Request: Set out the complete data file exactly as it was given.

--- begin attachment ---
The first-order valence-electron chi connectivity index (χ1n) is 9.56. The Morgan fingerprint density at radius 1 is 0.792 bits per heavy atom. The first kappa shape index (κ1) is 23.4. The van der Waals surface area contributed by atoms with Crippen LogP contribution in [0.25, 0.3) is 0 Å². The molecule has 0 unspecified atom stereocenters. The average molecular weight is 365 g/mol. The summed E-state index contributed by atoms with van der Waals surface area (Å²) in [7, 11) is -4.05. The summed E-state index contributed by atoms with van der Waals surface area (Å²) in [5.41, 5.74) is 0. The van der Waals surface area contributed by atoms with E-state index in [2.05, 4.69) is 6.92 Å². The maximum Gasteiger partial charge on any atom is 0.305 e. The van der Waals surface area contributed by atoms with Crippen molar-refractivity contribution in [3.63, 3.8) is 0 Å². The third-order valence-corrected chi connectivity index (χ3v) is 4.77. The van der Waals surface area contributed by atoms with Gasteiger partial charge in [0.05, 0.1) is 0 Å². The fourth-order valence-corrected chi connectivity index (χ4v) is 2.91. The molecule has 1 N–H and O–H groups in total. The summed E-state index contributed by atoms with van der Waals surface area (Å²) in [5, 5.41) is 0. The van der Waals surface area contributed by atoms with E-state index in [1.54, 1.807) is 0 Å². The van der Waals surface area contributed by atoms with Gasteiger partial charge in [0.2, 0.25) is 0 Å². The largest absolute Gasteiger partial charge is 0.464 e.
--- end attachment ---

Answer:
The first-order valence-electron chi connectivity index (χ1n) is 9.56. The Morgan fingerprint density at radius 1 is 0.792 bits per heavy atom. The first kappa shape index (κ1) is 23.4. The van der Waals surface area contributed by atoms with Crippen LogP contribution in [0.25, 0.3) is 0 Å². The molecule has 0 unspecified atom stereocenters. The average molecular weight is 365 g/mol. The summed E-state index contributed by atoms with van der Waals surface area (Å²) in [7, 11) is -4.05. The summed E-state index contributed by atoms with van der Waals surface area (Å²) in [5.41, 5.74) is 0. The van der Waals surface area contributed by atoms with E-state index in [2.05, 4.69) is 6.92 Å². The maximum Gasteiger partial charge on any atom is 0.305 e. The van der Waals surface area contributed by atoms with Crippen molar-refractivity contribution in [3.63, 3.8) is 0 Å². The third-order valence-corrected chi connectivity index (χ3v) is 4.77. The van der Waals surface area contributed by atoms with Gasteiger partial charge in [0.05, 0.1) is 0 Å². The fourth-order valence-corrected chi connectivity index (χ4v) is 2.91. The molecule has 1 N–H and O–H groups in total. The summed E-state index contributed by atoms with van der Waals surface area (Å²) in [5, 5.41) is 0. The van der Waals surface area contributed by atoms with E-state index in [1.54, 1.807) is 0 Å². The van der Waals surface area contributed by atoms with Gasteiger partial charge in [0.2, 0.25) is 0 Å². The largest absolute Gasteiger partial charge is 0.464 e.